import razor.flow as rf

class SplitString:
    # Metadata attributes for publishing the block
    __publish__ = True
    __label__ = "SplitString"
    __description__ = "Splits a string into multiple strings delimited with given character"
    __tags__ = []
    __category__ = 'string_processors'

    # Atomic inputs taking default values as str. These inputs are by default initialised to rf.Input class
    text: str
    delimiter: str
    # Atomic output of type list. Provides the results as a list
    data: rf.Output[list]
    def run(self):
        result = self.text.split(self.delimiter)
Import the block and add version information

Create a python file __blocks/project/string_processors/ and import the block class SplitString

from .split_string import SplitString
from razor import block_setup
__metadata__ = block_setup(version="0.0.1")
Publish the block

Finally publish the block by running following code

from razor import BlockScope
razor.api.blocks.publish(scope=BlockScope.PROJECT,bundle='string_processors',overwrite =True)
INFO:razor.api.impl.block_manager_impl:Packaging the bundle...
INFO:razor.api.impl.block_manager_impl:Publishing block bundle...
INFO:razor.api.impl.block_manager_impl:Block bundle published.
INFO:razor.api.impl.block_manager_impl:Make sure to restart the Jupyter kernel and then you can use the blocks as follows:
INFO:razor.api.impl.block_manager_impl:from razor.project.blocks.string_processors import SplitString

The published block can be imported later and used in Jupyter notebook. The block will also appear in IDE

from razor.project.blocks.string_processors import SplitString


Conceptually, blocks are akin to functions in a programming language. They take in inputs as parameters, perform some kind of operation on them and then return an output. In case of blocks, there can be multiple outputs as well and each input and output of a block are individually configured. Examples of blocks with multiple outputs will follow shortly.

Notice that run method performs the operations defined within the block. The run method has access to the inputs and outputs defined within the class. The run menthod then can use the inputs and variables defined to perform the operation

Also notice how the block is instantiated and used. Razor SDK uses the conventional python constructs. The inputs to the block can be provided as attributes to the constructor while initialising the block. An example of which is listed bellow

split_str = SplitString(text="91-97384-20742", delimiter="-")

Streaming inputs and outputs


You want to define a block that works on a stream of data.


Any variable can be defined as type rf.SeriesInput[type] making that input as a series input. Razor SDK treats a series of input as a Queue. There are a couple of ways to retrieve values from this queue:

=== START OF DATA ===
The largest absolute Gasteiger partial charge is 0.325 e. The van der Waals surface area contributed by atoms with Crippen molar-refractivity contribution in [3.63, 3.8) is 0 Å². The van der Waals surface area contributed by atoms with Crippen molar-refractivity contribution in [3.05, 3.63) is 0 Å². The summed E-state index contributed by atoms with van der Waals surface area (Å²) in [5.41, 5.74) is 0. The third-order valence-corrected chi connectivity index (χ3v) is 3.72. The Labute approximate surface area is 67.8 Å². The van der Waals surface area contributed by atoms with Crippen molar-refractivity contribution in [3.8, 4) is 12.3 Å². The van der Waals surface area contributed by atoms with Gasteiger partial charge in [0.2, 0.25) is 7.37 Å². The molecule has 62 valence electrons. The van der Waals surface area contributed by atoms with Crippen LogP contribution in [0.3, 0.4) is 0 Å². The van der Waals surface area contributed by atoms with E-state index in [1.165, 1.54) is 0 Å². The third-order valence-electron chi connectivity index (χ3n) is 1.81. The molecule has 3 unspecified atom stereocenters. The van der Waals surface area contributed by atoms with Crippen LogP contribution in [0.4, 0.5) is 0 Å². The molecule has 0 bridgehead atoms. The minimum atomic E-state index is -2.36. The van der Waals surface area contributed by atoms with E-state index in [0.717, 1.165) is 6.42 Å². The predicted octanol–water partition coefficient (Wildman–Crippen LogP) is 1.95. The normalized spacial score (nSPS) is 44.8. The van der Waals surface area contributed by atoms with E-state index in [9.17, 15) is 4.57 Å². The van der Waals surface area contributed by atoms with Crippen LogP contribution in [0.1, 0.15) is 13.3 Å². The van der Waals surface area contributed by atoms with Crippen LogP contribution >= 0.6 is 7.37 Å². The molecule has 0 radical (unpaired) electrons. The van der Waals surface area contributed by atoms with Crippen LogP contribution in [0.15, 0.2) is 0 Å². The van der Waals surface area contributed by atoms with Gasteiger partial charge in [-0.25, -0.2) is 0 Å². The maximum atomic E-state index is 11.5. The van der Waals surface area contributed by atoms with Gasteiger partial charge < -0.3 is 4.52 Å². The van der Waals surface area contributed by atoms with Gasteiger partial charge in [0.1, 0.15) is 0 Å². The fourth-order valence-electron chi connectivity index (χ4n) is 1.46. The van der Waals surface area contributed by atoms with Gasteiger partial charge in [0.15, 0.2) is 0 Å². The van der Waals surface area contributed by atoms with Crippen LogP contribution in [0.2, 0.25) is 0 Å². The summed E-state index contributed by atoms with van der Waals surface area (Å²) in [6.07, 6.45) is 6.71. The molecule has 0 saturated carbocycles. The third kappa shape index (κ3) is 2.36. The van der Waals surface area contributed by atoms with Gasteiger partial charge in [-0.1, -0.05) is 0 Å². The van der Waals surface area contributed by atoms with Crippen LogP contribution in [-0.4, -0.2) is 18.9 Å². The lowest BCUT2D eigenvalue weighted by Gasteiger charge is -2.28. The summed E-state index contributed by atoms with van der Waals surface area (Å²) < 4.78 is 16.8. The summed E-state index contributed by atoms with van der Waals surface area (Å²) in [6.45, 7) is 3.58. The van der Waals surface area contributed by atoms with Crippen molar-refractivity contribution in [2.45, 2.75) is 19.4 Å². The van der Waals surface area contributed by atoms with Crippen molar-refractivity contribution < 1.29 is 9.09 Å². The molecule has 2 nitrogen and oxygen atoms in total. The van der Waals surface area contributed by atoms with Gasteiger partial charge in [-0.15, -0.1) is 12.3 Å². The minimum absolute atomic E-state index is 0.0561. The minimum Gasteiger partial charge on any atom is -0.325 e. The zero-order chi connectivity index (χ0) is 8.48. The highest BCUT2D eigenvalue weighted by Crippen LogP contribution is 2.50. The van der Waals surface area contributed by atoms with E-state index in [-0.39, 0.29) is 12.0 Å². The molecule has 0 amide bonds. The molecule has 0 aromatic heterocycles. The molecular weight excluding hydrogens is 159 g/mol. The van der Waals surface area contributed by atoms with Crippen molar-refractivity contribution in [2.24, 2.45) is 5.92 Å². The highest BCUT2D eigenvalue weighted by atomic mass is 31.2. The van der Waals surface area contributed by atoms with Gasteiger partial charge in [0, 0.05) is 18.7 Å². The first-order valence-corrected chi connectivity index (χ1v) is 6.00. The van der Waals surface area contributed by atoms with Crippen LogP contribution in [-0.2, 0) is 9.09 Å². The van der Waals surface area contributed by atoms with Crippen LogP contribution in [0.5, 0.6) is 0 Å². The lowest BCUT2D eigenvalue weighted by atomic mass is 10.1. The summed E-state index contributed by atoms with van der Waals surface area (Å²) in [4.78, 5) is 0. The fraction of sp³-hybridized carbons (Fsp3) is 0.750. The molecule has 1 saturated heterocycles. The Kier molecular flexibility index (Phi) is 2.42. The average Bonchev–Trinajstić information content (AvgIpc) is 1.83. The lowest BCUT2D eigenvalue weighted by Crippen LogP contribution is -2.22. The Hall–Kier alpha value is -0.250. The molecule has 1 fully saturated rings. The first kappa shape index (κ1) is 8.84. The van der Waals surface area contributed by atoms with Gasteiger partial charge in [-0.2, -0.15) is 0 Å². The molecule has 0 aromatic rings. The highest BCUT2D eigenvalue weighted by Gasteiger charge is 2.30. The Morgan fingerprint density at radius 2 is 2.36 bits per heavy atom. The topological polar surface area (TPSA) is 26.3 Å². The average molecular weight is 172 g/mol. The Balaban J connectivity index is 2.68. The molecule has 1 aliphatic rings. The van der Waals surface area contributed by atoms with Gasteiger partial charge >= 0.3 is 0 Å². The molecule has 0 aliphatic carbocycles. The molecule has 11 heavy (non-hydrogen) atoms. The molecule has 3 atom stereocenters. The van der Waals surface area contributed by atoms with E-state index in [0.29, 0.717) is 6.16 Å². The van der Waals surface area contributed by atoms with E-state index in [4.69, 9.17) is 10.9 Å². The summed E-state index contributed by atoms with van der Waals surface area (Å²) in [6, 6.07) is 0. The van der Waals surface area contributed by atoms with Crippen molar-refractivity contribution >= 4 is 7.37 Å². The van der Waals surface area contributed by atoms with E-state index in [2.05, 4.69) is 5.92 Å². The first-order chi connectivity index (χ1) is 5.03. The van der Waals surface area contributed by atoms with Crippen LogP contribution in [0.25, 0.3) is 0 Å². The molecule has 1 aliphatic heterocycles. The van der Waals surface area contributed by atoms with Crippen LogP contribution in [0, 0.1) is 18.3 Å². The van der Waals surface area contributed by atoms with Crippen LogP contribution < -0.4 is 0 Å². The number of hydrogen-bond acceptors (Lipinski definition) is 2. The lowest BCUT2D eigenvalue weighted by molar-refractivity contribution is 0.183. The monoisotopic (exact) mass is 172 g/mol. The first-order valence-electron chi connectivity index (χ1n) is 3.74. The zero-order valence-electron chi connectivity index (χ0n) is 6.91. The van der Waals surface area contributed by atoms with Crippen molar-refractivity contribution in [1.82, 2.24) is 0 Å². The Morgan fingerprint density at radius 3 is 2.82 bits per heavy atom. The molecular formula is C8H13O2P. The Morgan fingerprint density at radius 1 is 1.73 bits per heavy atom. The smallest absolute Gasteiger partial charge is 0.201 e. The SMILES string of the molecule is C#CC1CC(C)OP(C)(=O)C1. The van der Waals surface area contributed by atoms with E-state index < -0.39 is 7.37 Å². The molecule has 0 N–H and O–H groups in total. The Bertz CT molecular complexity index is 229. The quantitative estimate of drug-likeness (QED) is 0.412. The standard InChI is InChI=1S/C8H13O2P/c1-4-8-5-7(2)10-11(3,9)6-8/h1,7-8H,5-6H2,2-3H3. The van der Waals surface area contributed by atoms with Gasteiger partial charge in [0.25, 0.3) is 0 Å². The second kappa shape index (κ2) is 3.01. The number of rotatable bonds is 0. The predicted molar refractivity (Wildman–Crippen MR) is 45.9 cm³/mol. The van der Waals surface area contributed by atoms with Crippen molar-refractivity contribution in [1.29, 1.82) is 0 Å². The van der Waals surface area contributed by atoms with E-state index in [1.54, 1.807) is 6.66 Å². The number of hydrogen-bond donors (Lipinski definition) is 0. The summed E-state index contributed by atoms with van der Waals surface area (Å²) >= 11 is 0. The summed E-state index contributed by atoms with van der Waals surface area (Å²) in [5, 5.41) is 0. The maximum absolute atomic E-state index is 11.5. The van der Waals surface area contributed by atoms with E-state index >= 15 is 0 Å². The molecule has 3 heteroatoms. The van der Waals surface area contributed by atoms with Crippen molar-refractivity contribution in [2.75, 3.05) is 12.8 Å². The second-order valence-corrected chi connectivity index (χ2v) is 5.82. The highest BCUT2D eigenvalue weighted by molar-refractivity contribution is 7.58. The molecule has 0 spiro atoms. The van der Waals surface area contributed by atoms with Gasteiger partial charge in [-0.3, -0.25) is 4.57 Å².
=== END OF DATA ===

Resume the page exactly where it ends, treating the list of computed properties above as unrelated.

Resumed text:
1. by treating the input as an iterator
  2. by using .get method to take one value at a time

The following example shows you how to rewrite the block from the previous recipe to one that accepts a stream of strings as input:

import razor.flow as rf

class SplitString:
    # Series inputs taking default values as str. These inputs are by default initialised to rf.Input class
    texts: rf.SeriesInput[str]
    delimiter: str
    # Series output of type list. Provides the results as a list
    data: rf.SeriesOutput[list]
    def run(self):
        for text in self.texts:
            result = text.split(self.delimiter)

Although stream inputs and outputs are usually used in pipelines where a series of operations are performed by blocks one after another on chunks of data, one can also feed any iterator such as list to the series input of a block.

split_str = SplitString(texts=['1/1/2020', '3/1/2020', '23/1/2020'], delimiter="-")

Accessing Pre Built Blocks


You want to use a block that has been pre-built. These are blocks that have been built by Razorthink, or its partners, blocks that you have downloaded from the market place, or others that you have custom built.


You need to be able to do multiple tasks to be able to easily use pre-built blocks, specifically:

  1. List available blocks filtered by descriptions, tags, authors etc.
  2. Review the block documentation
  3. Import and use a block

There are multiple api's and mechanisms that allow you to perform the above mentioned operations

List all available blocks

Using the block widget: The blocks can be listed using the block widget, which is present in the left hand side to the Jupyter notebook. Dragging and dropping the block from the widget to a cell on the notebook imports the block with the import statement along with the intialisation skeleton

Using the SDK API: The blocks can be listed and accessed uisng the SDK api. The following API lists all available blocks and provides the usage (import) statement on how to use the block within the notebook. The SDK API is shown bellow

import razor